Live casinos THAT SPEAK Dutch

Are you looking for a list of live casinos that offer the Dutch language for live dealer games? Here's a list of the live online casinos that offer Dutch for the popular live roulette, live blackjack, and live baccarat games. Dutch is one of the recognized and official languages of the European Union ad is the official language of a number of countries. It has an official status in the Netherlands, Aruba, Belgium, Curacao, Surinam, the Benelux nations and the Union of South American Nations. Dutch is spoken by approximately 22 million people across the world as a first or main language. It is a second language for another 5 million people. Dutch is also the base language for Afrikaans.

Live Casinos that Speak in Dutch :

Live Dealer Casinos that offer the language (speak) Dutch
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The Dutch Language

It is noteworthy that the literary, educational and linguistic development of Dutch in the Netherlands, Belgium and Surinam, is coordinated by one body called the Dutch Language Union.

Origin and History

The history of the Dutch language can be traced back to around 450 to 500 AD. The language then went through many transformations over the years. The development of Dutch can be classified into three main phases, namely the Old Dutch, the Middle Dutch and the Modern Dutch. Old Dutch was prevalent between 450 AD and 1150 AD. The transition to Middle Dutch happened gradually and the Modern Dutch was born around the year 1500 AD. The transition between the phases was, naturally, very gradual.

Dutch is a Germanic language and draws its origins from the source of all Germanic languages, Proto Germanic. The English, at first used to call all Germanic languages Dutch, but as time passed, a differentiation was made between the people of Germany and their rivals, the citizens of the Netherlands. The word Netherlands can be broken up into Neder, meaning low and "neath" and land, meaning the same word. Maybe this is also due to the fact that the all of the Netherlands is below sea level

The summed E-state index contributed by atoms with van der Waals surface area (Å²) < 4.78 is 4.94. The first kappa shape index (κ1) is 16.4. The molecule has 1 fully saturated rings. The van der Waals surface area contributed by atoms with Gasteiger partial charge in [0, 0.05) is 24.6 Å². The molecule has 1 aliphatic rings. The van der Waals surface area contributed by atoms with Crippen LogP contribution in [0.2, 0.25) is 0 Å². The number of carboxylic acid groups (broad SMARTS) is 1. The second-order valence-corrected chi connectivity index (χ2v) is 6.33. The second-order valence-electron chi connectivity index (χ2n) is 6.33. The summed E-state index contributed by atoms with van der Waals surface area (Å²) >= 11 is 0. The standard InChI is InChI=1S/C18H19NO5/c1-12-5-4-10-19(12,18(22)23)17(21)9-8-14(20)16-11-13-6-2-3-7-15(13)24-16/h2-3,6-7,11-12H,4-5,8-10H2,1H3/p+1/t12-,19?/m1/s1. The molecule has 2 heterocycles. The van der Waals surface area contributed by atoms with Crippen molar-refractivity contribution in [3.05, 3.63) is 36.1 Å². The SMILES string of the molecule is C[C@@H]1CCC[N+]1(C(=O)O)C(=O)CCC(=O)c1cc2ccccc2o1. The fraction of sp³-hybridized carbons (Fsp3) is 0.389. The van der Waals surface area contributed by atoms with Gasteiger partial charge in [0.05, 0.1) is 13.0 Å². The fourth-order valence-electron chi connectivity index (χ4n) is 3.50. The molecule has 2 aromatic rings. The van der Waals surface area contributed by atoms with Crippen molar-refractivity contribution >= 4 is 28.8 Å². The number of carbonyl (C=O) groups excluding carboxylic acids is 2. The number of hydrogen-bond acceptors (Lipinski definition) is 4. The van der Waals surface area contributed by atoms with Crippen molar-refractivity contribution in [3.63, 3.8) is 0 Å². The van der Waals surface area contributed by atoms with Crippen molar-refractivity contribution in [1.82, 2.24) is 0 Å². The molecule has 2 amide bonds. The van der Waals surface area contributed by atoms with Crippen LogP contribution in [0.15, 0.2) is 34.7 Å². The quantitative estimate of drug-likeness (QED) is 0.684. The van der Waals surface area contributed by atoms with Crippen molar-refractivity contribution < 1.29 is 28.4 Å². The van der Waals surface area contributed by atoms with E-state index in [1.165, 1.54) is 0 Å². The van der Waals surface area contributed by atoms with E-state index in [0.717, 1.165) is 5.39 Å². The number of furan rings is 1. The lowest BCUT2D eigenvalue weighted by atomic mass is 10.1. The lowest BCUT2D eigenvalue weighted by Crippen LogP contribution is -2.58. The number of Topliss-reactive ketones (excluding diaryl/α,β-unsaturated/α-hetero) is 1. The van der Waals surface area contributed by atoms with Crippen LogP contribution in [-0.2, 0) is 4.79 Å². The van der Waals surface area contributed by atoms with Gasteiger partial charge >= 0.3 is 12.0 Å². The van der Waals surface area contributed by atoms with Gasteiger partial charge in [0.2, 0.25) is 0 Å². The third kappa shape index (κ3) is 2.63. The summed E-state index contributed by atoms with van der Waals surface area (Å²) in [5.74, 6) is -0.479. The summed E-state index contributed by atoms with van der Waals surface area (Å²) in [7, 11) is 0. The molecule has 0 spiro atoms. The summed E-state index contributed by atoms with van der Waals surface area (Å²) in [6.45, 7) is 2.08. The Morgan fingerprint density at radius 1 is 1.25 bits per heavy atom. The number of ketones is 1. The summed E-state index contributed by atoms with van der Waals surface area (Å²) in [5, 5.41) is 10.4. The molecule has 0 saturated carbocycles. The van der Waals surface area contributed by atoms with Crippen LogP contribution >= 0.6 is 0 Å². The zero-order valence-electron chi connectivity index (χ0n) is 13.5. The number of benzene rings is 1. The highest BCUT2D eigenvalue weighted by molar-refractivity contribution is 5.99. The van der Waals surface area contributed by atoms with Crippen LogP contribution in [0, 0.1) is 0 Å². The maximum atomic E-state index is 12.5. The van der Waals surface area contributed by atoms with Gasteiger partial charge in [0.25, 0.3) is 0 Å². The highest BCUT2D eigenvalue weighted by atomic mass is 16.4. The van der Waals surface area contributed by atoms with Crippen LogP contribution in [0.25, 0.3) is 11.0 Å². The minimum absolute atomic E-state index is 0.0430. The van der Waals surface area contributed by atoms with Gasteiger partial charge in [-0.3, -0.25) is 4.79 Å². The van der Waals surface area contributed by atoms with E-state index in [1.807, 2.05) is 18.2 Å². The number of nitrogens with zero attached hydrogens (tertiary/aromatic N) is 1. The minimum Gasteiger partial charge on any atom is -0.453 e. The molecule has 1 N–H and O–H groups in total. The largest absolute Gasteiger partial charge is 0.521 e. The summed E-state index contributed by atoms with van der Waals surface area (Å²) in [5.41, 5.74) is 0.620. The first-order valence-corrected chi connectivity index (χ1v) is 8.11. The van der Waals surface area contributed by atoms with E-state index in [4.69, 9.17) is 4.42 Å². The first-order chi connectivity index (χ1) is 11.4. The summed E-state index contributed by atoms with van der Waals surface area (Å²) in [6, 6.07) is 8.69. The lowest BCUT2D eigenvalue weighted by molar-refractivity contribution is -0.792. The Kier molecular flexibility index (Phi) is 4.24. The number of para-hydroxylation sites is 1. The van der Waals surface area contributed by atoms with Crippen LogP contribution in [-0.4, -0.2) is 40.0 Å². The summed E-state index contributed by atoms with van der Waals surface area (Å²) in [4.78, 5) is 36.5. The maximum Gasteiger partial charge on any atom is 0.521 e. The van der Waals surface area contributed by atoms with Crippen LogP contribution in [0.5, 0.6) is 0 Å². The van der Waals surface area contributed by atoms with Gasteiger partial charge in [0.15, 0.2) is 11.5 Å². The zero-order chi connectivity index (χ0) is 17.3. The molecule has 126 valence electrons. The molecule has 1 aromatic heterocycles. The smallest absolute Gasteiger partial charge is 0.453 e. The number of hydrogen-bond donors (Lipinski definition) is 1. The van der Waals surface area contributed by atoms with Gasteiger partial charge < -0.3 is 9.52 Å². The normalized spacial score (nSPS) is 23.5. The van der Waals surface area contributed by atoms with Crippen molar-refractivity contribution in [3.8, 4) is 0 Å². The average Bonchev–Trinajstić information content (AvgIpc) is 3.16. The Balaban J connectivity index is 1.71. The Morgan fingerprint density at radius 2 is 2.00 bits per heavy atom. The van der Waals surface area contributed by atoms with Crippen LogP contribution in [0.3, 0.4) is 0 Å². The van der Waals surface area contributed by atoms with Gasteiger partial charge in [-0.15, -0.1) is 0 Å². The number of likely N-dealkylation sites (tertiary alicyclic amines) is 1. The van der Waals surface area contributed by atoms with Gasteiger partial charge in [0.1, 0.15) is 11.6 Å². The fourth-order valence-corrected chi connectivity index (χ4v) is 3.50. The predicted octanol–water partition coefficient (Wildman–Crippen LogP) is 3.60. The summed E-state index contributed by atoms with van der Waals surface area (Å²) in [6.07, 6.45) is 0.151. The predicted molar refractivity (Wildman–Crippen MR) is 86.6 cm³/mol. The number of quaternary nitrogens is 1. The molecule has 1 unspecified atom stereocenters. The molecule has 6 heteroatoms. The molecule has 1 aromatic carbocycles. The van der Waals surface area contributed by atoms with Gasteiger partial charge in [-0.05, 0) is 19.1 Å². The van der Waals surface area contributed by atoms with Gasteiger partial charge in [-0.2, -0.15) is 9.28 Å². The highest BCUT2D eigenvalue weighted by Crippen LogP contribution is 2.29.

Dialects and Regional variations

The Dutch language has dialects whose differences are marked and distinct. As in most languages, these dialects are region specific. Comparing Flemish, the variant of Dutch spoken in Belgium, to that spoken in the Netherlands, one can make out that the Flemish version is softer and less guttural than the dialect spoken in the Netherlands. Flemish has over the years, also incorporated a bit of French into itself. As far as the Netherlands is concerned, the dialects pertain to specific regions like, for example, Standard Dutch is spoken in Groningen and Drents in Drenthe

Grammar and Structure of Dutch

Dutch is very similar to German in sentence construction and, in this respect is different from English. To cite a small example, to say "She will come tomorrow," the construction in German or Dutch would be "She will tomorrow come." Originally Dutch had three genders, but masculine and feminine merged and now there are only two genders with neuter maintaining its status. Another unique feature is the joining together of words to form long words.

With the merging of the masculine and feminine genders, Dutch has been simplified compared to what it was a century ago. Remarkable is the fact that cases are used only for pronouns and not for nouns. Adjectives are inflected, with neuter nouns in singular and the others with an "e" at the end.

Sentences

een mooi huis (a beautiful house)

het mooie huis (the beautiful house)

een mooie vrouw (a beautiful woman)

 

The uniqueness of Dutch

Dutch is written using the Latin alphabet. A unique feature of Dutch is that in many words, vowels and consonants are joined, something that we English will not accept. For example, the word voorraaddoos, meaning supply box, has five consecutive double letters. Another unique feature is the joining of words, which I have already explained in an earlier part of this paper

Global and Commercial appeal of Dutch

Dutch is taught as a foreign language in areas adjoining the Netherlands and Belgium. In Surinam, study of Dutch is a compulsory in educational institutions. Dutch is also taught in Indonesia. Dutch is taught in more than 200 universities around the globe. However, apart from the regions where the Dutch influence is prevalent, the teaching of Dutch is not very common. Considering these factors, teachers of Dutch are in demand in regions where it is spoken. In other regions, learning of Dutch can be effectively put to use in situations where interpreters and translators are required.